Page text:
Only 1 in 10 Adults Get Enough Fruits or Vegetables

Men, younger adults, and people living in poverty get the fewest

Eating a diet rich in fruits and vegetables can help reduce the risk of many leading causes of illness and death, such as cardiovascular disease, type 2 diabetes, some cancers, and obesity. Despite these positive health benefits, few adults meet the recommendations

In a recent MMWR article, CDC researchers analyzed data from the 2015 Behavioral Risk Factor Surveillance System and found that the number of adults eating enough fruits and vegetables in 2015 remained very low. Only, 9 percent of adults met the intake recommendations for vegetables and 12 percent of adults met the recommendations for fruit. Results showed that consumption was lower among men, young adults, and adults living in poverty.

The study also found variations by state.  For example, adults meeting fruit or vegetable recommendations ranged from 6 percent in West Virginia to 16 percent in Washington DC.

Overall there were no significant differences between different race/ethnicity groups for meeting the vegetable recommendations. However, in ten states a significantly higher percentage of Hispanics and non-Hispanic blacks met recommendations for fruit intake than did non-Hispanic whites.

Adults Meeting Recommendations, 2015
Adults Meeting Recommendations, 2015
Fruits 12.2%
Vegetables 9.3%

Continued efforts are needed to identify and address barriers to fruit and vegetable consumption. Previous studies have found that high cost, limited availability and access, and perceived lack of cooking/preparation time can be barriers to fruit and vegetable consumption.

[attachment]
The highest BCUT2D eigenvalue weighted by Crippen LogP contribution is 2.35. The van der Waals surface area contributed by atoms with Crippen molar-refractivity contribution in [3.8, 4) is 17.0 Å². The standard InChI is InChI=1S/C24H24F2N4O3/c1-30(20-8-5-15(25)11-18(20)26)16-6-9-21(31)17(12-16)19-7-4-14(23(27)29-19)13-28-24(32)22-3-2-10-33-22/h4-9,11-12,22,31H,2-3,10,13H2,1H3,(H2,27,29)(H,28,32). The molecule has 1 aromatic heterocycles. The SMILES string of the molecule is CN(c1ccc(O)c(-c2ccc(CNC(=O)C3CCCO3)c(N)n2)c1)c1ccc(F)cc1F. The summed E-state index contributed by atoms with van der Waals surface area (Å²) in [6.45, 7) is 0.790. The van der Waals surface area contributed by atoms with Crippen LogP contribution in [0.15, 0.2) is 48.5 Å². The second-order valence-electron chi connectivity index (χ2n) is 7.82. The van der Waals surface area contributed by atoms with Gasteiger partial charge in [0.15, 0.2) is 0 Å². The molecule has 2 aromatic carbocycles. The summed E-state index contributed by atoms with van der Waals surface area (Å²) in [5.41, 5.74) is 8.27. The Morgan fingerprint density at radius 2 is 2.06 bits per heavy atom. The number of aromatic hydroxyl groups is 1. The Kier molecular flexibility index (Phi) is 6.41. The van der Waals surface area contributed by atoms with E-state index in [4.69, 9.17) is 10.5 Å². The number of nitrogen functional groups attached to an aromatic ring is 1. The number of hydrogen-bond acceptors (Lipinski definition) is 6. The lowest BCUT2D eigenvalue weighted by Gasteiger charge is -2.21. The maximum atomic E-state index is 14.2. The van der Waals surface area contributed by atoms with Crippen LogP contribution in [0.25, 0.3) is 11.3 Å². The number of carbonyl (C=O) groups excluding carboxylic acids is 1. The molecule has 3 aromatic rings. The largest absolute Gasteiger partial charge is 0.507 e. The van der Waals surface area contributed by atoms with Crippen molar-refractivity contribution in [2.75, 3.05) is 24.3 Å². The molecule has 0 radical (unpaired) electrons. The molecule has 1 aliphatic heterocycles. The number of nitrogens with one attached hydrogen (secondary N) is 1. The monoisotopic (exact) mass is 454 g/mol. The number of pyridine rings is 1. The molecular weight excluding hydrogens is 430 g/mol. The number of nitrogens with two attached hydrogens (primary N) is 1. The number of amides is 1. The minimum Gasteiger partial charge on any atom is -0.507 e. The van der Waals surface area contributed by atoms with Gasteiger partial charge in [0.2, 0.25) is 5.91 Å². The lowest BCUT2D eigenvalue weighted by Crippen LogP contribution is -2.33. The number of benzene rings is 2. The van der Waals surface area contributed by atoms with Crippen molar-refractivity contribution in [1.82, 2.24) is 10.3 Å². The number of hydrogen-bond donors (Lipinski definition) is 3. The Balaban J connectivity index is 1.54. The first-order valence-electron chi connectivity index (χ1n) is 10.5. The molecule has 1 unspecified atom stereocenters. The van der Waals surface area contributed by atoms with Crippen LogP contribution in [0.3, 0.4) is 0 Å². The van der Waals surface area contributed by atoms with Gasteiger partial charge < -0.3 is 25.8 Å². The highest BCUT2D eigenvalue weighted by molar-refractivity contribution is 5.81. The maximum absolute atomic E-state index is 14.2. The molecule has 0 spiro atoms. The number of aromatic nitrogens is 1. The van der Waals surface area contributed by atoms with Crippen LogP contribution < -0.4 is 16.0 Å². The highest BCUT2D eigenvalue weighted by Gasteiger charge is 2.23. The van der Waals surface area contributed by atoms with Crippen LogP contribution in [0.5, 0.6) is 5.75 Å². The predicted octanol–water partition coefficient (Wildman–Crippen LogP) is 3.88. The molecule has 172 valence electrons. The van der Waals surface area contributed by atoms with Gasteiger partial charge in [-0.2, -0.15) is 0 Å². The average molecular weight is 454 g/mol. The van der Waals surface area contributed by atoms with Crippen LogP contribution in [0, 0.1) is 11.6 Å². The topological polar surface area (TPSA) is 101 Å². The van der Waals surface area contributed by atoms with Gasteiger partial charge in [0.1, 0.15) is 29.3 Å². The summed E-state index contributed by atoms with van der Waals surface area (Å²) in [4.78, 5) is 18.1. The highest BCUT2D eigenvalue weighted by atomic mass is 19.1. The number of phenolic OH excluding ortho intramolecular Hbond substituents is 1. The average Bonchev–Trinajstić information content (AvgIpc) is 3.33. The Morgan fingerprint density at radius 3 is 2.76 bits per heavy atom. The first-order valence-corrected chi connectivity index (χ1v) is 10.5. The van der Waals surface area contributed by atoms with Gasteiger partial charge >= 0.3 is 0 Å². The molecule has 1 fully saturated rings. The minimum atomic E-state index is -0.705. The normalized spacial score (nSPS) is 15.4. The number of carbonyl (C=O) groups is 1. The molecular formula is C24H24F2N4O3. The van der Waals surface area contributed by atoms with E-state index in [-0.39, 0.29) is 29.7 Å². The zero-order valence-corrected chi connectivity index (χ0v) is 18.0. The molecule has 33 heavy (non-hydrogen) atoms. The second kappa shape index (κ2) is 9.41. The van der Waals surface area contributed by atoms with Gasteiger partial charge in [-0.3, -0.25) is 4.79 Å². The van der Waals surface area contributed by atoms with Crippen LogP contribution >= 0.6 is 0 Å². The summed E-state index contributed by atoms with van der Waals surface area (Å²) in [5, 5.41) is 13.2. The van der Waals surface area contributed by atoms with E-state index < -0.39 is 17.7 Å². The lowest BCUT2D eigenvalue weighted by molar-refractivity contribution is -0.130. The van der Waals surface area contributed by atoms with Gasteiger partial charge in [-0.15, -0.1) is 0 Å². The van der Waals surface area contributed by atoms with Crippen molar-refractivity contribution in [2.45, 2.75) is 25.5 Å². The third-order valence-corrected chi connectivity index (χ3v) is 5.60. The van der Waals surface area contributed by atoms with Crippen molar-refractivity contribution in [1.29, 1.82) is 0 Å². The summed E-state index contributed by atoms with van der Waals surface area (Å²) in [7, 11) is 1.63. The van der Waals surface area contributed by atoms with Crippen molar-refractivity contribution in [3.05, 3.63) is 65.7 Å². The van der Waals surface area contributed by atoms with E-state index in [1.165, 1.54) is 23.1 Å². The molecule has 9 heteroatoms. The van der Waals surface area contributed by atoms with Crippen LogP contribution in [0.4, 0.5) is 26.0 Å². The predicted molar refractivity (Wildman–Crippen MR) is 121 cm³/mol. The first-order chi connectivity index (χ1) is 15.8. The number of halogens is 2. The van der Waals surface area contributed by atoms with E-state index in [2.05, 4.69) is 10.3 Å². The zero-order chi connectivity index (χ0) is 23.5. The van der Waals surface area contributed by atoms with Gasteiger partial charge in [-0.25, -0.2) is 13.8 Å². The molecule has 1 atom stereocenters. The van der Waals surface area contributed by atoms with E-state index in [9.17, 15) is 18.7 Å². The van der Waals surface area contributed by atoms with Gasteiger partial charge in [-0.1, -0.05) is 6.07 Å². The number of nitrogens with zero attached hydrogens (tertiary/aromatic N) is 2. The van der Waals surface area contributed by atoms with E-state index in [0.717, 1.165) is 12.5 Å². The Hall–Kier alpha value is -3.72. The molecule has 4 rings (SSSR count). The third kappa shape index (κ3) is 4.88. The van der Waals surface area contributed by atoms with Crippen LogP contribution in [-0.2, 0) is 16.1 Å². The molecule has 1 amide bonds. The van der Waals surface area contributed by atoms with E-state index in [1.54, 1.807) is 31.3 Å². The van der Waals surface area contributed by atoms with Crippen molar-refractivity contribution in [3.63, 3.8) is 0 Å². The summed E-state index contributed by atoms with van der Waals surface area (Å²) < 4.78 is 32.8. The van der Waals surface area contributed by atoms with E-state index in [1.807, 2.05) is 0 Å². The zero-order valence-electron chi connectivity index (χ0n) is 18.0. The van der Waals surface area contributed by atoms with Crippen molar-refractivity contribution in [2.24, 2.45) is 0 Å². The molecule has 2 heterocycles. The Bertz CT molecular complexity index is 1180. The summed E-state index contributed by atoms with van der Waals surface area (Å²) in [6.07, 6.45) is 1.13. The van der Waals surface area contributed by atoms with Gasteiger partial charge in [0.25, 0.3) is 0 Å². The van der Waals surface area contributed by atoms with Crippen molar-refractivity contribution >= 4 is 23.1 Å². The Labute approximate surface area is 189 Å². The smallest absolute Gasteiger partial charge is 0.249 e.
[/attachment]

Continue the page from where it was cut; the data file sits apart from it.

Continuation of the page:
The CDC Guide to Strategies to Increase the Consumption of Fruits and Vegetables pdf icon[PDF-2.06MB] suggests 10 strategies to increase access to fruits and vegetables, including these:

  • Start or expand farm-to-institution programs in childcare, schools, hospitals, workplaces, and other institutions.
  • Improve access to retail stores and markets that sell high quality fruits and vegetables.
  • Ensure access to fruits and vegetables in cafeterias and other food service venues in worksites, hospitals, and universities.

Time and money don’t have to be barriers to eating well. Visit USDA’s ChooseMyPlateexternal icon to learn more about the small steps you can take to add more color to your plate. 

A woman shopping for produce at a farmer's market

In 2015, only 1 in 10 adults consumed enough fruits and vegetables daily.

A man shopping for fresh fruit

Men, younger adults, and people living in poverty get less fruit and vegetables than their peers.

A woman eating a salad.

Dinner tends to be when adults + children eat most of their veggies. If you’re not getting enough, try adding them to your lunch!

A bowl of cereal with fruit on top.

Are you getting enough fruits and vegetables every day? Try adding fruit to your breakfast.

How much is enough?

The federal fruit and vegetable recommendations vary by age and sex:

Adult women need at least 1½ cups of fruit and 2½ cups of vegetables each day

Adult men need at least 2 cups of fruit and 3½ cups of vegetables each day.

Learn more: icon

Learn more! Read the Science and Brief pdf icon[290 KB, 2 Pages, 508] or listen to the podcast [03:58 minutes] associated with this MMWR.

Add more color to your plate!

  • Save time and money by chopping extra fruit or vegetables at one time and freezing the extra.
  • Choose frozen or canned fruits and vegetables at the store.
  • Most adults get their fruit at breakfast. Add more fruit to your diet by grabbing a small apple or banana as your afternoon snack.
  • Dinner time is when most adults eat their vegetables. Get more veggies in your diet by adding them to your lunch time sandwich, or packing carrot sticks or grape tomatoes as a snack.
  • Learn how to put your best fork forward and add more fruit and vegetables to your diet.
  • For more tips on convenient and affordable ways to eat a healthy diet, please visit choosemyplate.govexternal icon.